The Filmmakers behind Fambul Tok: A Documentary Film About the Power of Forgiveness
Producer and Director
Fambul Tok is Sara Terry’s first feature-length documentary. A former award-winning reporter for the Christian Science Monitor (and founding member of Monitor Radio, the Monitor’s public radio program), Sara Terry made a mid-career transition into photojournalism and documentary photography in the late 1990s. The focus of her work since then has been in post-conflict societies. Her long-term project about the aftermath of war in Bosnia—Aftermath: Bosnia’s Long Road to Peace—was published in September 2005 by Channel Photographics, and was chosen as one of the best books of the year by PDN (Photo District News). Her work has been widely published and exhibited at such venues as the United Nations, Moving Walls/Open Society, the Museum of Photography in Antwerp, and the Leica Gallery in Solms, Germany. She is the founder of The Aftermath Project, a non-profit grant program that helps photographers cover the aftermath of conflict, and builds educational outreach and partnerships around the understanding that “war is only half the story.” She is currently in production on her second documentary, FOLK, about three singer-songwriters trying to make it in the changing sub-culture of American folk music. She is also the frequent guest host of To the Point, and Left, Right and Center—public radio shows produced by KCRW, Santa Monica, and distributed to stations nationwide by Public Radio International.
Rory Kennedy is an Emmy Award winning and Academy Award nominated independent documentary filmmaker, as well as co-founder and president of Moxie Firecracker Films. Her films cover an array of issues ranging from poverty to politics to human rights. You may have seen her work on HBO, A&E, MTV, Lifetime and PBS. Kennedy has directed and produced feature documentaries including Ghosts of Abu Ghraib (Primetime Emmy Award winner for Best Non Fiction Film, 2007),Thank You, Mr. President: Helen Thomas at the White House, American Hollow, A Boy’s Life, and Pandemic: Facing AIDS.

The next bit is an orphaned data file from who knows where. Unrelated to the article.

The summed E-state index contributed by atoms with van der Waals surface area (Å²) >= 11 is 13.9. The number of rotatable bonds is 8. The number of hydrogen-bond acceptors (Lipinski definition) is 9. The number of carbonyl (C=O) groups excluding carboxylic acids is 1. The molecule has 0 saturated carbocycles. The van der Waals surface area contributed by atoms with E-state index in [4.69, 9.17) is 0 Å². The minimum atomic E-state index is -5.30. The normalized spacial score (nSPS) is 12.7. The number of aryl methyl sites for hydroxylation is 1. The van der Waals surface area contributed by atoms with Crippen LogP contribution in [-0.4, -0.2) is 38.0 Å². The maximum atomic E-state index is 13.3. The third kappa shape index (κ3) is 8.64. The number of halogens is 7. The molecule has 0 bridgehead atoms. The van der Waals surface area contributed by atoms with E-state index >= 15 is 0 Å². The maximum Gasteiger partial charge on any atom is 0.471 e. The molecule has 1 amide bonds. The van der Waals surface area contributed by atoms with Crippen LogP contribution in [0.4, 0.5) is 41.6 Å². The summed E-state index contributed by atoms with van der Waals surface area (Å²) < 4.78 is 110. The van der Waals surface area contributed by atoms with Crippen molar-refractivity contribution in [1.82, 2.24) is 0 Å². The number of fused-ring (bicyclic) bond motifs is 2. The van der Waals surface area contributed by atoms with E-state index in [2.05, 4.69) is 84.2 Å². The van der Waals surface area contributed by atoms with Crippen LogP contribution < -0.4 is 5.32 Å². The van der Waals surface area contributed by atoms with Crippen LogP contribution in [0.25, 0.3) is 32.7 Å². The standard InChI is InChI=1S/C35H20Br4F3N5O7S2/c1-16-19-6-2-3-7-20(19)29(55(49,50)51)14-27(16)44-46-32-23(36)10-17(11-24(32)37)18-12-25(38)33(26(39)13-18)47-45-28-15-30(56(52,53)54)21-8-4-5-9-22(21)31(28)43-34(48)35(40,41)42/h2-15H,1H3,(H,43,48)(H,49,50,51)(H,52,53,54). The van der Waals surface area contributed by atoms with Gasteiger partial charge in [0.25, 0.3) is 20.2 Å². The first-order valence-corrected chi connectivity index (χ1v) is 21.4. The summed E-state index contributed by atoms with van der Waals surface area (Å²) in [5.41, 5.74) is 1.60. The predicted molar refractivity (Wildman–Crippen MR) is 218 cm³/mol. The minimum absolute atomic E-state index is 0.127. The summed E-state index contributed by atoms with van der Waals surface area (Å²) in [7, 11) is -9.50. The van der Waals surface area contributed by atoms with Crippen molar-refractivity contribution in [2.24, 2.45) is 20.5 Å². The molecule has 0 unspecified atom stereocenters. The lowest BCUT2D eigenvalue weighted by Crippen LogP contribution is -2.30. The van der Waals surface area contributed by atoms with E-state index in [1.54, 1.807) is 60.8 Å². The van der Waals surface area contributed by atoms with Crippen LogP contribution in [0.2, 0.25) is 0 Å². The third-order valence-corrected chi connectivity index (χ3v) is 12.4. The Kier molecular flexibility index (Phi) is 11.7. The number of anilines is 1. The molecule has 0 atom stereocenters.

Producer and Executive Producer
Elisabeth (Libby) Hoffman has been active in peacebuilding for 25 years in a variety of capacities—professor, trainer, facilitator, program director, consultant, and funder. A former Political Science professor at Principia College, she left academia to focus on the practice of peacebuilding with an emphasis on making the link between individual and community transformation. She has developed and led conflict resolution training programs in corporate, congregational, educational and community settings. She founded Catalyst for Peace (a Portland, Maine based private foundation) in 2003, in order to mobilize and support locally rooted peacebuilding around the world, and to pioneer in communications to bring the stories of this work to the world. It was in her capacity as President of Catalyst for Peace that she first began working with Sara Terry to document stories of forgiveness and reconciliation in post-conflict Africa. In the course of this work, she met John Caulker and they began the partnership that led to the founding of Fambul Tok in Sierra Leone, alongside the commitment to document the process in film. With the growth and success of the Fambul Tok program, and an increasing demand to share the model in other parts of the world, Fambul Tok International incorporated as an international organization in 2009, with Hoffman serving as President. Hoffman holds a Master of Arts in Law and Diplomacy from The Fletcher School of Law and Diplomacy at Tufts University, and a BA in Political Science from Williams College. Fambul Tok is her first feature length film.
Brian Singbiel focused his film education on editing at Chapman University, which earned him many honors including a student nomination at the 2003 A.C.E. Eddie Awards. He honed his craft by editing short films, spec commercials and music videos while working with established editors on feature documentaries such as Seamless and America the Beautiful. Singbiel’s first feature documentary as lead editor was the 2008 Sundance hit Bigger, Stronger, Faster. His other credits include the 2009 Sundance doc, Dirt! The Movie and Exporting Raymond.
Director of Photography
Henry Jacobson began working in documentary film after graduating from Hampshire College with a project called Bilwas, a film about the lingering effects and public health disaster following twenty years of war in a small Miskito village in eastern Nicaragua. After moving to Los Angeles, he began working for Steven Bernstein, ASC, who became his mentor in cinematography. Henry soon started work on his own documentary feature “Jesus Goes to Hollywood,” and is currently the Director of Photography on two documentary features: Fambul Tok, and Truth in Translation, directed by Michael Lessac. Both films, in very different ways, focus on peace and justice from an African perspective. This work has taken him around the globe and inspired his latest photo project “Phoenix Flown,” which marries his work at home as a fashion photographer with his experience in international post-conflict peacebuilding—photographing the work of visionary young designers working in post conflict countries.
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